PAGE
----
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Could the Next Water Crisis Be in Tallahassee?

Tuesday, February 20, 2018
5:30-6:30 p.m.
Backwoods Bistro
401 E. Tennessee St., Tallahassee
(corner of Gadsden St.)

One of the biggest stories of the past few years has been the water crisis in Flint, Michigan, where due to insufficient water treatment, more than 100,000 residents were potentially exposed to high levels of lead in the drinking water. The crisis would seem to be almost out of character in a country as developed and wealthy as ours, but is it really all that unthinkable?

In the second Policy Pub session of 2018, Associate Professor of Sociology Katrinell Davis talks about her work on the Flint water crisis and how this kind of disaster could happen in any U.S. city - including Tallahassee.

A host of preventative policies have been implemented to reduce lead levels in public water distribution systems in the US. Despite these efforts, research illustrates that lead poisoning remains a key public health priority, especially among children of color. Difficulties with classifying lead poisoning have not improved matters. A significant number of children whose blood lead level is not classified as elevated are experiencing adverse effects of lead exposure.

"In this talk, I plan to briefly outline research efforts made to expand what we know about the effect of lead exposure," Davis said. "I hope to encourage conversation about why appropriate measures of lead poisoning matter in Flint as well as other poor cities in the US."

As a sociologist presenting at Policy Pub, she will look at the factors that can lead to a crisis anywhere in the country, taking Tallahassee as an example of how it could happen here.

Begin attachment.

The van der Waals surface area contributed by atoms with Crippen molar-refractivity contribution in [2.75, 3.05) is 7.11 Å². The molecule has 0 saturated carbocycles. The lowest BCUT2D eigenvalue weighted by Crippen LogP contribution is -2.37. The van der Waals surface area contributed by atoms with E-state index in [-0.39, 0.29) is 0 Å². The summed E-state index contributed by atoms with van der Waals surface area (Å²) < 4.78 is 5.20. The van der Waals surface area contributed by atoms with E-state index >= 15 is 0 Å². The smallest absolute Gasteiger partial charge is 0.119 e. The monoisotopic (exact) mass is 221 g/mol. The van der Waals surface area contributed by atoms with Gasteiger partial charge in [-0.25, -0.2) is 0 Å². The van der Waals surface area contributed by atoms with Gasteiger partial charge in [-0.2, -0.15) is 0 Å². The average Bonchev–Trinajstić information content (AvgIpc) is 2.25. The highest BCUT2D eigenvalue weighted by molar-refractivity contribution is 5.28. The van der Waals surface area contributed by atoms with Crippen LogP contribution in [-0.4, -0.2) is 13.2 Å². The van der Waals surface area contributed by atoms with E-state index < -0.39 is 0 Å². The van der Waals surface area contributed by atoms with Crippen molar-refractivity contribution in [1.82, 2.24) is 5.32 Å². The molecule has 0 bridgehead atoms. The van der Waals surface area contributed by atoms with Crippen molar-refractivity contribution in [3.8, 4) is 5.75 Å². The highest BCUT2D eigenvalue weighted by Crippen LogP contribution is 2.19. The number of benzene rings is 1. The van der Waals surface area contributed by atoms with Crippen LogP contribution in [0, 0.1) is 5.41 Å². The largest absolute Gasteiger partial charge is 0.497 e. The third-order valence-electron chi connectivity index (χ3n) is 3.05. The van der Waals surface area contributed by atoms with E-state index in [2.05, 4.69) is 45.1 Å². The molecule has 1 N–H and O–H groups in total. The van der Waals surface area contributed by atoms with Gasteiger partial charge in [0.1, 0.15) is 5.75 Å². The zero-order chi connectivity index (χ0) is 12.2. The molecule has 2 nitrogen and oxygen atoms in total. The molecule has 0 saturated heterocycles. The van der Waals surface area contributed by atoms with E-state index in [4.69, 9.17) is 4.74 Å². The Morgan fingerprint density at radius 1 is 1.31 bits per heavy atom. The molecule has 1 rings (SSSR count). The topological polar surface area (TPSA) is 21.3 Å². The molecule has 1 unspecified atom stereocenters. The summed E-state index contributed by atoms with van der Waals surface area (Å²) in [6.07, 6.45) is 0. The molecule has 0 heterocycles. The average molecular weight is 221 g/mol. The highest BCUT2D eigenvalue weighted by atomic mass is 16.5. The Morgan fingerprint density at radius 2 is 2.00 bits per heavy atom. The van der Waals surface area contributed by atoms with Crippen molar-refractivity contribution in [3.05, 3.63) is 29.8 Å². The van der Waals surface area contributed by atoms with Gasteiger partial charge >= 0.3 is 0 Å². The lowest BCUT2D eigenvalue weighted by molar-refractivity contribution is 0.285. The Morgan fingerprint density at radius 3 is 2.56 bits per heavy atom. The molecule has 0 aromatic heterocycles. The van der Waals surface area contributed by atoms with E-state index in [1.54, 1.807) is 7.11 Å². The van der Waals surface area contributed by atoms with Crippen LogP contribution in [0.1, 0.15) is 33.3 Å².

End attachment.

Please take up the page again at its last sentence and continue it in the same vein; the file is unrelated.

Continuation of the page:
Davis, who is also a faculty associate in the college's African American Studies program, is a social change scholar inspired by the struggles of working class people in urban areas who contend with extraordinary socioeconomic constraints, despite their best efforts. She explores how racial, gender and class biases as well as institutional hurdles shape the accessibility of quality neighborhood resources and how individuals and/or communities navigate existing hurdles.

From the perspective of the social determinants of health, Davis wrote an important paper on "The Public Health Effects of Pre-Flushing and Lead and Copper Rule Compliance in Flint, Michigan” for the publication Environmental Justice in August 2016.

Policy Pubs take place in the relaxed social atmosphere of Backwoods Bistro at the corner of Tennessee and Gadsden streets. Guests can enjoy food and drink from the menu while listening to and talking about the evening’s topic. Because these events are very well attended, the public is encouraged to arrive early to get a good parking spot in the restaurant’s lot or surrounding streets and a good table inside.

The series takes place on the second Tuesdays of the first three months of the year: January 16, February 20, and March 20.

More about Katrinell Davis

Listen to the audio from this Policy Pub session:

Download Dr. Davis's Power Point from the session..